It is my current hope to go to graduate school for English literature next year: a certain school in a certain place, both a goal and an insurmountable challenge. Having been out of college for a year already, and having graduated as a music major, I am rusty.
Trying to compensate, I googled “books every english major has read” but have had a difficult time finding a list that suggests what every (generalized) English major should have read by the time of (undergraduate) graduation. As a person who attended a high school whose meager syllabus prescribed the study of one novel, one play and four poems a year, and who could only scrape enough college literature credits for a minor, I feel woefully behind. Most American kids got a head start in AP English (seriously – who are those freaks who read Ulysses in high school?). American high schools may have their weaknesses, but a strong and ambitious push to read literature consistently is not one of them.
There are gaps, and I fear that when it comes to the important authors I have read, I’ve read the wrong works. I’ve read Jane Austen, some Bronte, one George Eliot, Homer and Virgil (translations), one Dickens, one Dostoyevsky, one Tolstoy. I haven’t read Madam Bovary yet, or Heart of Darkness or Brave New World or Animal Farm. I’ve read Joyce but no Beckett, and Willa Cather but no Twain. King Lear and Othello and Hamlet, but not Macbeth or Richard III or Henry V.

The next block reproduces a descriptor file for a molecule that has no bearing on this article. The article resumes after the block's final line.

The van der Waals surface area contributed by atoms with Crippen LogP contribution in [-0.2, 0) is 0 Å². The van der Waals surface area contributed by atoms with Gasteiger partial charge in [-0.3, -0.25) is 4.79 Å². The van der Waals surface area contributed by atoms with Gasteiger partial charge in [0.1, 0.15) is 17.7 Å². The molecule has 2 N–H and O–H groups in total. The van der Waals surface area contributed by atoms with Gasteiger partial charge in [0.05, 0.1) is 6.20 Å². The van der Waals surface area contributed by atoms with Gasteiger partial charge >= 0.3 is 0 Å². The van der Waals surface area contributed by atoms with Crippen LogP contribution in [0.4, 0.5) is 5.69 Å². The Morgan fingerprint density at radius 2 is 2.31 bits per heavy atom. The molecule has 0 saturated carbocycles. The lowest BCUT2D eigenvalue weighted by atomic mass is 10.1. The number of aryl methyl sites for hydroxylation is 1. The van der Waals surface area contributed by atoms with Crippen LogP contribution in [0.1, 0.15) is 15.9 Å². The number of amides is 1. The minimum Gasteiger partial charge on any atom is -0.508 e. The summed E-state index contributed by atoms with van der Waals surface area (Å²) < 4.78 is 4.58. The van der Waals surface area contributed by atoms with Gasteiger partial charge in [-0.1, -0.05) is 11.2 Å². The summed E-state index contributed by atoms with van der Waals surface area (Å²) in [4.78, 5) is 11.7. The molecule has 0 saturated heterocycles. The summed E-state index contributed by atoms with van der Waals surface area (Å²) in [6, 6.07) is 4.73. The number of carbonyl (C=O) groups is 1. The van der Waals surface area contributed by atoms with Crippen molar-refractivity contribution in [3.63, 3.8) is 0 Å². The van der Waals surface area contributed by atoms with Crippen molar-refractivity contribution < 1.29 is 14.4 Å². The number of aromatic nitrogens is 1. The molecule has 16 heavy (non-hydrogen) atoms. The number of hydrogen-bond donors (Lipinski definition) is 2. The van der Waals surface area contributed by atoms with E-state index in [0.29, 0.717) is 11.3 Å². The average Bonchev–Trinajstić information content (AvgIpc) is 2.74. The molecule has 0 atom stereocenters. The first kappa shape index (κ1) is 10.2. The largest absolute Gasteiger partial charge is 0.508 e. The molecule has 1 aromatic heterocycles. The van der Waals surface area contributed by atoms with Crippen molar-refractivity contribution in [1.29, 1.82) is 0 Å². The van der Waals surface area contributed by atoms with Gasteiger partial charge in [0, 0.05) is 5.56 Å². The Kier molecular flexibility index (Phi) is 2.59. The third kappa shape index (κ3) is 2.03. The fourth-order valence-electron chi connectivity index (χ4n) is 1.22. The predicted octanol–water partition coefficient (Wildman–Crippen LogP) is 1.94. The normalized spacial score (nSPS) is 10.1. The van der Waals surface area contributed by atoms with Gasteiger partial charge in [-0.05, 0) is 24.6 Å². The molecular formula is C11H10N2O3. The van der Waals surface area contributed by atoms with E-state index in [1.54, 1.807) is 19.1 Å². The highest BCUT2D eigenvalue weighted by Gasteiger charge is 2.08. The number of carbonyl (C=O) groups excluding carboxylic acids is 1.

The lists are being drawn and I’m planning a time table that will stretch through to this January. No more leisurely reading - it’s time to homeschool myself. I’ve decided to call this plan “The School of Hard Knocks”. When I told Kristin, she looked at me flatly and shook her head. “Christy, that’s not what the school of hard knocks is.” Regardless – let it stand.
I'm pretty sure this plan may fail, like my plan to read all the Booker winners last year, and my plan to learn French in the car, or my plan to knit an afghan two years ago, or become a violinist. Oh well. No harm in trying with the foreknowledge that one might fail. At the very least, I will have read some of the Great Books. That's not so bad.
This is what I have so far:
Divine Comedy - Dante
Canterbury Tales - Chaucer
Paradise Lost - Milton
Faerie Queen - Spenser
Gawain & the Green Knight
Mill on the Floss - Eliot
Brothers Karamazov - Dostoyevsky
Swann’s Way - Proust
Madame Bovary - Flaubert
Heart of Darkness - Conrad
Brave New World - Huxley
Great Expectations - Dickens
Animal Farm - Orwell
(Tom Jones? Tristram Shandy? Clarissa? Evelina?)
Waiting for Godot - Beckett
Who’s Afraid of Virginia Woolf? – Albee
Rosenkrantz and Guilderstern are Dead – Stoppard
Utopia – More
The Prince – Machiavelli
Leviathan - Hobbes